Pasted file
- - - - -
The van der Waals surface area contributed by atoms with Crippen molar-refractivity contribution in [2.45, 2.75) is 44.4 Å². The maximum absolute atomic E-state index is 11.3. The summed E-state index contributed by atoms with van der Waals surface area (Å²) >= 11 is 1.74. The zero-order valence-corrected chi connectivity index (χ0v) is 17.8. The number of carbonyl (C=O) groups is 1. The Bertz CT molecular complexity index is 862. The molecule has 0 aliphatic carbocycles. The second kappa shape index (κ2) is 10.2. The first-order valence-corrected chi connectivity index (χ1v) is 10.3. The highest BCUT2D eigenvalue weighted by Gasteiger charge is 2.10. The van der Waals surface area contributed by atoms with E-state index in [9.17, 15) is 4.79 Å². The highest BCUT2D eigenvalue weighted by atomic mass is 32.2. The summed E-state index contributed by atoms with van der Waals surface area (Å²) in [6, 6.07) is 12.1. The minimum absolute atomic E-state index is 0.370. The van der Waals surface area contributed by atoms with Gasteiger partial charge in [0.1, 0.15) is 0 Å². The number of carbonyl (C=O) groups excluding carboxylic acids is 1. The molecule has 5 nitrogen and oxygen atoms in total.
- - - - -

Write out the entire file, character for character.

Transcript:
The van der Waals surface area contributed by atoms with Crippen molar-refractivity contribution in [2.45, 2.75) is 44.4 Å². The maximum absolute atomic E-state index is 11.3. The summed E-state index contributed by atoms with van der Waals surface area (Å²) >= 11 is 1.74. The zero-order valence-corrected chi connectivity index (χ0v) is 17.8. The number of carbonyl (C=O) groups is 1. The Bertz CT molecular complexity index is 862. The molecule has 0 aliphatic carbocycles. The second kappa shape index (κ2) is 10.2. The first-order valence-corrected chi connectivity index (χ1v) is 10.3. The highest BCUT2D eigenvalue weighted by Gasteiger charge is 2.10. The van der Waals surface area contributed by atoms with E-state index in [9.17, 15) is 4.79 Å². The highest BCUT2D eigenvalue weighted by atomic mass is 32.2. The summed E-state index contributed by atoms with van der Waals surface area (Å²) in [6, 6.07) is 12.1. The minimum absolute atomic E-state index is 0.370. The van der Waals surface area contributed by atoms with Gasteiger partial charge in [0.1, 0.15) is 0 Å². The number of carbonyl (C=O) groups excluding carboxylic acids is 1. The molecule has 5 nitrogen and oxygen atoms in total.